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'They're Shocked': Skripal's Niece Speaks Out About Salisbury Poisoning Suspects

© Sputnik / Vladimir PesnyaViktoria Skripal, niece of Sergei Skripal, speaks during a news conference in Moscow, Russia, Thursday, Sept. 6, 2018
Viktoria Skripal, niece of Sergei Skripal, speaks during a news conference in Moscow, Russia, Thursday, Sept. 6, 2018 - Sputnik International
On Wednesday, Russian President Vladimir Putin said Russia had checked out the identities of the two men accused by the UK in a plot to poison Sergei Skripal and his daughter Yulia. One of the men told Russian media that he would comment on the case next week.

Viktoria Skripal, Sergei Skripal's niece, says she has new information about Alexander Petrov and Ruslan Boshirov, the two men Scotland Yard has accused for the failed assassination attempt against the Russian ex-spy.

"Through my own sources I know that these are ordinary people. Petrov's work isn't even connected with the civil service," Viktoria Skripal said, speaking to Russian media on Wednesday. Both Petrov and Boshirov, as well as their relatives, "are at a complete loss, in shock over what is happening," she added.

Alexander Petrov and Ruslan Boshirov, who were formally accused of attempting to murder former Russian spy Sergei Skripal and his daughter Yulia in Salisbury, are seen on CCTV on Fisherton Road in Salisbury on March 4, 2018 in an image handed out by the Metropolitan Police in London, Britain September 5, 2018 - Sputnik International
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Viktoria Skripal called the UK police's "whole case about Petrov and Boshirov's involvement" in the plot to kill her uncle "a fake," saying she knew this to be the case "from the first day." 

"Furthermore," she said, "if Ruslan does look similar to his passport photo (published by Scotland Yard) in real life, Petrov looks nothing like his photo. According to my information, the real Alexander Petrov was not even in the UK during the time in question."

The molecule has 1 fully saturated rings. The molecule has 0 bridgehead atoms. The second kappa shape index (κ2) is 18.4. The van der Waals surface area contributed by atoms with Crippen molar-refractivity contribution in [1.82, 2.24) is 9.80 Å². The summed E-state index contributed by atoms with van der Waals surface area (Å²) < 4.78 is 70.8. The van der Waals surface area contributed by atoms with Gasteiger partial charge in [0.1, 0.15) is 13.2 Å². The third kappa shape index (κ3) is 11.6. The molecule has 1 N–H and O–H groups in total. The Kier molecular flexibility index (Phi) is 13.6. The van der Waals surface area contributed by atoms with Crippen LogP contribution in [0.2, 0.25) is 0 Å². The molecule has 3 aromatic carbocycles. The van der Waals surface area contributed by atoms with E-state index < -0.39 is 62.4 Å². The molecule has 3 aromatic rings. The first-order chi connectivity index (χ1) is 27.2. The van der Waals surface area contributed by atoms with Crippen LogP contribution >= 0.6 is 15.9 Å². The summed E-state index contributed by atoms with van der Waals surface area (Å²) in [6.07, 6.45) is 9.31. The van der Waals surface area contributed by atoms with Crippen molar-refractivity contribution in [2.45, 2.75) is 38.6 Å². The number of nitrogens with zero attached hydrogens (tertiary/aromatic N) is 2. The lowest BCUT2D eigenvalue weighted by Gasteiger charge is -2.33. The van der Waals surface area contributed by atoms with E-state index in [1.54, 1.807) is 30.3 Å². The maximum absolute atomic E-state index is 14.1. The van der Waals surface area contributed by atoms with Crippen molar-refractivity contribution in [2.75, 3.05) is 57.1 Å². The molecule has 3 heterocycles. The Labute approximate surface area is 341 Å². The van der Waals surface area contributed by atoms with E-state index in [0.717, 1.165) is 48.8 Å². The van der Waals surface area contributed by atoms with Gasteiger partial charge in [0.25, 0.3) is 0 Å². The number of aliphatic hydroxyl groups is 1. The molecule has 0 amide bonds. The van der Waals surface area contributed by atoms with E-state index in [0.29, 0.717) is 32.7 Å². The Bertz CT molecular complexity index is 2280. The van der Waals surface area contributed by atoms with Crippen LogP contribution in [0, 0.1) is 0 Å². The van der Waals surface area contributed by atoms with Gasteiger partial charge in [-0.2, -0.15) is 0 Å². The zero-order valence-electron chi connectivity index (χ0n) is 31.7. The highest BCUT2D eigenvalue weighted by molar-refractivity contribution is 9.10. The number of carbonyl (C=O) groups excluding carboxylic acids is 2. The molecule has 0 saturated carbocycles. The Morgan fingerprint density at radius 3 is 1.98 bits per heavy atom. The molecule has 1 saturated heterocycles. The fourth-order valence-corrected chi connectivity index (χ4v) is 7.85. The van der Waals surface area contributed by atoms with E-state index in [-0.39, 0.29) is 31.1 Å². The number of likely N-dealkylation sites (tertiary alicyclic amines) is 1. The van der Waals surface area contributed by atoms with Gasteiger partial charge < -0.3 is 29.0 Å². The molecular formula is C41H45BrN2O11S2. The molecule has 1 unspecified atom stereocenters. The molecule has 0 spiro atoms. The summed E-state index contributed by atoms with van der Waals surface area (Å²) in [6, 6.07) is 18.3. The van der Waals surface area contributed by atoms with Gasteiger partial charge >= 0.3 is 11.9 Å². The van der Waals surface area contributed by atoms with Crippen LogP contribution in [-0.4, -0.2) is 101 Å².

Earlier, Viktoria Skripal said she was "skeptical" about the UK police's charges against Petrov and Boshirov, accusing Prime Minister May of needing to "somehow rehabilitate herself before the parliament" over the case six months after the Skripals' March poisoning amid a lack of evidence that Russia was to blame.

Last week, Viktoria Skripal told Russia's Izvestia newspaper that she last spoke to Yulia on July 24 and that she has not spoken to Sergei since the poisoning. She also insisted that she would not give up on her efforts to visit the UK to see her relatives, despite being denied an entry visa.

On Wednesday, President Putin said that Russian authorities had identified the two men suspected by the UK in the Skripal case and urged them to come forward to talk about the charges. One of the men has already responded, telling the Russia 24 television network that he would make a statement next week. A spokesperson for Prime Minister May accused Putin of "obfuscation and lies." 

Britain's Prime Minister Theresa May. File photo - Sputnik International
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Last week, following a police presentation identifying Petrov and Boshirov (names Scotland Yard said may have been aliases), Prime Minister May accused the two men of being Russian military intelligence officers and claimed that they could not have acted without the approval of their superiors or "a senior level of the Russian state." Kremlin spokesman Dmitry Peskov blasted May's claims, saying that "any assumptions or accusations" on the subject were "inadmissible."

Sergei and Yulia Skripal were found unconscious in the southern English town of Salisbury on March 4. Just over a week later, Prime Minister May directly accused Russia of committing the crime, prompting a diplomatic tit-for-tat that led to the expulsion of dozens of diplomats from both countries. While urging a joint investigation, Russia has continued to deny all charges of involvement in the Skripal case, with relations between Moscow and London reaching a low point not seen since the Cold War.

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